One of the prime examples form the current crop would be one Elon Musk. He has a tremendous work ethic, putting in upwards of a hundred (100) hours a week. What transcends Elon’s elan and enterprising self is his willingness to listen to consumers. It is a well-documented fact that he regularly engages in various discourses on social media. It is known that he prefers to hire fresh graduates over experienced individuals and gives them his full backing. Elon can be found working alongside his engineers on the ground and is a regular sight in Tesla factories. He loves celebrating his success and does it so with his staff.
A more seasoned but equally exciting founder is Vincent Kennedy ‘Vince’ McMahon. He single-handedly took WWE (formerly WWF) from a mere regional wrestling company and made it into a global ‘Sports Entertainment‘ behemoth it has become today. From an extremely poor background, put his entire life on the line for the first-ever Wrestlemania. It is a global event the size of any world cup, superbowl, you name it.
Vince has been known for his feuds with a number of his ‘superstars’, however, it is worth noting that any and all reported feuds whereby the wrestlers have refused to work with WWE have always come around to work. Be it Sting (Steve Borden) joining WWE, be it Bret ‘The Hitman’ Hart and The Ultimate Warrior (James Brian Hellwig) returning to WWE and being inducted into the WWE Hall of fame.
One aspect that is less noticed but in plain sight is the longevity of his talents staying on his books. Professional wrestlers have been working with his company for years, some of them for decades. Vince has even successfully transitioned his stars into backstage roles. Star performers like Shawn Michaels, John Layfield ‘JBL’ and Billy Kidman have joined in important positions along with a host of other seasoned professionals joining the ranks. A big part of the success of WWE is his ability to keep his audience engaged. He has helped wrestling evolve and innovate to adapt to the changing demands of the industry. Vince gives people what they want, mostly, and then he gives them what they don’t want but does it so that they love it. The transformation of a sport that was limited to regional fights into a global product with a fan following spanning generations – a testament of Vince’s understanding of his audience.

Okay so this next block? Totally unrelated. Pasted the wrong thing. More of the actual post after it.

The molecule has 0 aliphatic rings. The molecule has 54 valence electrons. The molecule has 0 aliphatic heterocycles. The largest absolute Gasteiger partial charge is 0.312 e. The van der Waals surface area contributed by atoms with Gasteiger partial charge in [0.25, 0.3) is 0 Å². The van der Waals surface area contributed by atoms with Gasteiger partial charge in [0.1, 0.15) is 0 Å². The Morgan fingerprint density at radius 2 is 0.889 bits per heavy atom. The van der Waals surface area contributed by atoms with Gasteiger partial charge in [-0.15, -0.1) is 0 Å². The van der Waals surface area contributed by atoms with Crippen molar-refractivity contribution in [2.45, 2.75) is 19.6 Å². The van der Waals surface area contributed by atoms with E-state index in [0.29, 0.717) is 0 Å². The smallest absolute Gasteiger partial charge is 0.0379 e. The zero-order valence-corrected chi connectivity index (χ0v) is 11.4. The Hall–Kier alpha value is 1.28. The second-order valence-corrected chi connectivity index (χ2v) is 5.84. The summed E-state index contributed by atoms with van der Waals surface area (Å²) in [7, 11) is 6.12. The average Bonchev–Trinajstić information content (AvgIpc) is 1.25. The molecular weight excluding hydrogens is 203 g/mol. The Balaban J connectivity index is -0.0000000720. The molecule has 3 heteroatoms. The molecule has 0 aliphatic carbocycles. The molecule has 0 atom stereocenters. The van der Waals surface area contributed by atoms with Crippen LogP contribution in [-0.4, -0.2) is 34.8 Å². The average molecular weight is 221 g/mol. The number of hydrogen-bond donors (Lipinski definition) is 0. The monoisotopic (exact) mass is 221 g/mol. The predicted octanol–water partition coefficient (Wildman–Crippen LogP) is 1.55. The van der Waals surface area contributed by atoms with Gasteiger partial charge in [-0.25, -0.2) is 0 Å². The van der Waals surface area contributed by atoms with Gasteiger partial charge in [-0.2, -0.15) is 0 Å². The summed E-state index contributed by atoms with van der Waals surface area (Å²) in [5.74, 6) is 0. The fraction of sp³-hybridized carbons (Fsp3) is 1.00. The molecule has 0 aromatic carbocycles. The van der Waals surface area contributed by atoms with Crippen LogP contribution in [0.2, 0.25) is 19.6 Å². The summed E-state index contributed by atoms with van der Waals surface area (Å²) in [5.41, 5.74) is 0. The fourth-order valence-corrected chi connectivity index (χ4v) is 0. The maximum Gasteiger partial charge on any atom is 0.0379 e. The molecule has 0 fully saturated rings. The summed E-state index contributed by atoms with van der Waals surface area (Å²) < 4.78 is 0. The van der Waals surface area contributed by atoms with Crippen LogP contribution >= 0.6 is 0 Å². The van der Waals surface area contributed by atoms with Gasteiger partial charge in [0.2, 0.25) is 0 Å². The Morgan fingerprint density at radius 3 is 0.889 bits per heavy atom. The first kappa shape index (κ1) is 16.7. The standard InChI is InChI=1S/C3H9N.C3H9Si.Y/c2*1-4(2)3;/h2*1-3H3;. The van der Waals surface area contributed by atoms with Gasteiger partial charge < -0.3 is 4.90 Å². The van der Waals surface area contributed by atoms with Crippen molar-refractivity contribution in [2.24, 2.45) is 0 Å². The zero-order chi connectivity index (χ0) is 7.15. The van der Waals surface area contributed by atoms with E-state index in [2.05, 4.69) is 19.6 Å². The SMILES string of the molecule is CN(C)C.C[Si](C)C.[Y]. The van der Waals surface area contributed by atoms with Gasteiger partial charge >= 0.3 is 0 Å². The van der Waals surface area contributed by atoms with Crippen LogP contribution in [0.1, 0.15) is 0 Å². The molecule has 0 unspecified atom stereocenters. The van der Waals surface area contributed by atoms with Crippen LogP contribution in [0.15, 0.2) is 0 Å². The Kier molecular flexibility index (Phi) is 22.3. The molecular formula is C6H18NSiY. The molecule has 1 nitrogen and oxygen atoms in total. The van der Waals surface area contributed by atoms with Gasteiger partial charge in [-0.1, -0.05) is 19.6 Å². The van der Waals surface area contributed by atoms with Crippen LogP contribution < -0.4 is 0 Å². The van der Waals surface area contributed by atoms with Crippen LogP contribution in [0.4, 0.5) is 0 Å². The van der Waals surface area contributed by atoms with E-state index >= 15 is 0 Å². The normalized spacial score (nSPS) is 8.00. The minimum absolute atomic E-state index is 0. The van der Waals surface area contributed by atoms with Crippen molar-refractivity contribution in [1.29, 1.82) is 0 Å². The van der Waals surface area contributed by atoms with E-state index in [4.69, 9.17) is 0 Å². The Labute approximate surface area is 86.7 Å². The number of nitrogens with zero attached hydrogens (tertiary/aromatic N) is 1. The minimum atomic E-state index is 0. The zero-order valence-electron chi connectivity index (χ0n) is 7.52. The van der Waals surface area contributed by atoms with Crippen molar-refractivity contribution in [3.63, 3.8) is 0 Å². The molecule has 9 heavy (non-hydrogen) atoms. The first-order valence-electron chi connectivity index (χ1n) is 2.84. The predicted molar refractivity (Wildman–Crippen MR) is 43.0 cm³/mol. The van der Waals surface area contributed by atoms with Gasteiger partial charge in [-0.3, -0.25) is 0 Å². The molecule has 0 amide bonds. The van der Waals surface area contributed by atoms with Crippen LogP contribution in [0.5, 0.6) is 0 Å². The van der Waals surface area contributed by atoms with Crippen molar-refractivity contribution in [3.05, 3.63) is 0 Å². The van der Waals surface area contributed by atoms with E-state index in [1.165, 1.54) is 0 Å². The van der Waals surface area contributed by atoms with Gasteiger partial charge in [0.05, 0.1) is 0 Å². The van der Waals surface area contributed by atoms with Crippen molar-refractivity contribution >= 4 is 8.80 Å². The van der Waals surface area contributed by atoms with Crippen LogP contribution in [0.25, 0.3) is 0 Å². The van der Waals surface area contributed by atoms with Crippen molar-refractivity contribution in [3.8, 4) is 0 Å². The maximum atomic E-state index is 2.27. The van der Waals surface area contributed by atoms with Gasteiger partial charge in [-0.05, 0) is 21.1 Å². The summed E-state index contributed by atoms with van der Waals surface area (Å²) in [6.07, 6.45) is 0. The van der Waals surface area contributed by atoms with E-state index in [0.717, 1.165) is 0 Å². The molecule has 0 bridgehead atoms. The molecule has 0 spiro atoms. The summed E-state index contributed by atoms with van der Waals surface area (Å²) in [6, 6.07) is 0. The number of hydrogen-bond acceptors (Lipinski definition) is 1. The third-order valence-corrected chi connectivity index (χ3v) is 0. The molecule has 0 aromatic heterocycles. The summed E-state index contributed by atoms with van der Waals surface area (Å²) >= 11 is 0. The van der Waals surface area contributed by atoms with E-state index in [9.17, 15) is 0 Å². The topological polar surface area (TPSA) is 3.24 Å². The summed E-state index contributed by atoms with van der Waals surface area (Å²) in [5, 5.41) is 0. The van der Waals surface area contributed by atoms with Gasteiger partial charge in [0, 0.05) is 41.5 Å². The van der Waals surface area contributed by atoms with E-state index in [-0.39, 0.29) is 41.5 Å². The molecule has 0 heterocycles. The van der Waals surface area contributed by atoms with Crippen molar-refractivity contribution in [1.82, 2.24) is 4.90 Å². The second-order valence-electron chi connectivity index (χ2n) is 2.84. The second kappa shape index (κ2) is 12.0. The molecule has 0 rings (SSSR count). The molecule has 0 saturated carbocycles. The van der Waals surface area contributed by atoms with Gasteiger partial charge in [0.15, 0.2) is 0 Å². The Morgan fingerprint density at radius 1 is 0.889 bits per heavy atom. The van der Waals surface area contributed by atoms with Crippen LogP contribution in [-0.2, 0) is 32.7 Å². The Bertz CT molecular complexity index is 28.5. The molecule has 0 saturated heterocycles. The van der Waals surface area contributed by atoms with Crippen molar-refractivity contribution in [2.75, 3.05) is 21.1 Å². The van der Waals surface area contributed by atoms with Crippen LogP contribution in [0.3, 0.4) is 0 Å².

An innovator will help realise the dream of the enthusiast. A product may need hundreds of tweaks and adjustments during the design thinking and product development phase until the product is finished, and then some. The innovator will scrape out efficiencies and improvements from within the system and add some from outside the resource pool. He will be ably supported by the people’s champion who will provide the manpower and willing contributors.
The technical brains behind the tech, the creator – who builds on the vision and makes it a reality. A prime example would be Steve ‘Woz’ Wozniak – the silent machinator behind the mac that helped Steve Jobs and Apple start on their way to be the behemoth they became. Woz, however, ventured out outside Apple and created some other products, one of which is a Programmable Universal remote. He further set up Wheels of Zeus that created a GPS based wireless hardware to keep track of the physical location of devices that were live tagged or GPS enabled.
The face of the American Dream, as declared by Forbes Magazine in 2012. Shahid Khan has been championed as the face of diversity in the land of opportunities. An engineer by profession and an architect at heart, he even admitted that during his interview, as he graced the stage at Chicago Ideas week, 2015. Khan worked his way through the life as a student, in a foreign land and integrated in a new culture. Working in his first job at YMCA, washing dishes, through to earning himself a unique acclaim to be the first member of an ethnic minority to own an NFL team. However, before all this, his claim to fame was due to his craft, his endeavour. It was in his design. Khan developed a one-piece truck bumper. His invention not only made it convenient for the engineers to fit the bumper on the vehicles but also made it lighter – which had a direct impact on fuel consumption. That invention became the corner stone for his success; His company now has over 24,000 employees with 64 plants throughout the world.
The Financial Wizard